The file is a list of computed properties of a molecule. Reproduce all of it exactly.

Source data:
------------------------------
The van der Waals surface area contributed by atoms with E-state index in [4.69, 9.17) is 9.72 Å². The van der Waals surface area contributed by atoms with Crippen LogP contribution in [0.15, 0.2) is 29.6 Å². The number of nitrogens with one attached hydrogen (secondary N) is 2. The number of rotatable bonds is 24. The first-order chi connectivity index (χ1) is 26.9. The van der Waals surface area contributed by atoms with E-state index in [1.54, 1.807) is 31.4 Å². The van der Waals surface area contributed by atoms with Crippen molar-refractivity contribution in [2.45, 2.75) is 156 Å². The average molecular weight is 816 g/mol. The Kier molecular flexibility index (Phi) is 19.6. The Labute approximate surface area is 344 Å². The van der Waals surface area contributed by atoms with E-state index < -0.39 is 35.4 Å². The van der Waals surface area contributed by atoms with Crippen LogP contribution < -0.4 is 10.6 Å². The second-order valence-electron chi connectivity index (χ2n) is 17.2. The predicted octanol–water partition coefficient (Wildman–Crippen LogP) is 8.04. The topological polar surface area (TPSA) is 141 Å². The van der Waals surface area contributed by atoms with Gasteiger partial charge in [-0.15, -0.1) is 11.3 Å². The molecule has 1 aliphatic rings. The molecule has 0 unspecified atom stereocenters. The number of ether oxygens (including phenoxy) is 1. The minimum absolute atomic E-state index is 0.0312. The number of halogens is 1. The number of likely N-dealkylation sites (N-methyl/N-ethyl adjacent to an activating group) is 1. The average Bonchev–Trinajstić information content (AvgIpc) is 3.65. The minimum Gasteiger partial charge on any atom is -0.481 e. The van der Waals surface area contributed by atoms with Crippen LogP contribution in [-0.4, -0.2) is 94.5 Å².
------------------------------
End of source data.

The van der Waals surface area contributed by atoms with E-state index in [4.69, 9.17) is 9.72 Å². The van der Waals surface area contributed by atoms with Crippen LogP contribution in [0.15, 0.2) is 29.6 Å². The number of nitrogens with one attached hydrogen (secondary N) is 2. The number of rotatable bonds is 24. The first-order chi connectivity index (χ1) is 26.9. The van der Waals surface area contributed by atoms with E-state index in [1.54, 1.807) is 31.4 Å². The van der Waals surface area contributed by atoms with Crippen molar-refractivity contribution in [2.45, 2.75) is 156 Å². The average molecular weight is 816 g/mol. The Kier molecular flexibility index (Phi) is 19.6. The Labute approximate surface area is 344 Å². The van der Waals surface area contributed by atoms with E-state index < -0.39 is 35.4 Å². The van der Waals surface area contributed by atoms with Crippen LogP contribution < -0.4 is 10.6 Å². The second-order valence-electron chi connectivity index (χ2n) is 17.2. The predicted octanol–water partition coefficient (Wildman–Crippen LogP) is 8.04. The topological polar surface area (TPSA) is 141 Å². The van der Waals surface area contributed by atoms with Gasteiger partial charge in [-0.15, -0.1) is 11.3 Å². The molecule has 1 aliphatic rings. The molecule has 0 unspecified atom stereocenters. The number of ether oxygens (including phenoxy) is 1. The minimum absolute atomic E-state index is 0.0312. The number of halogens is 1. The number of likely N-dealkylation sites (N-methyl/N-ethyl adjacent to an activating group) is 1. The average Bonchev–Trinajstić information content (AvgIpc) is 3.65. The minimum Gasteiger partial charge on any atom is -0.481 e. The van der Waals surface area contributed by atoms with Crippen LogP contribution in [-0.4, -0.2) is 94.5 Å².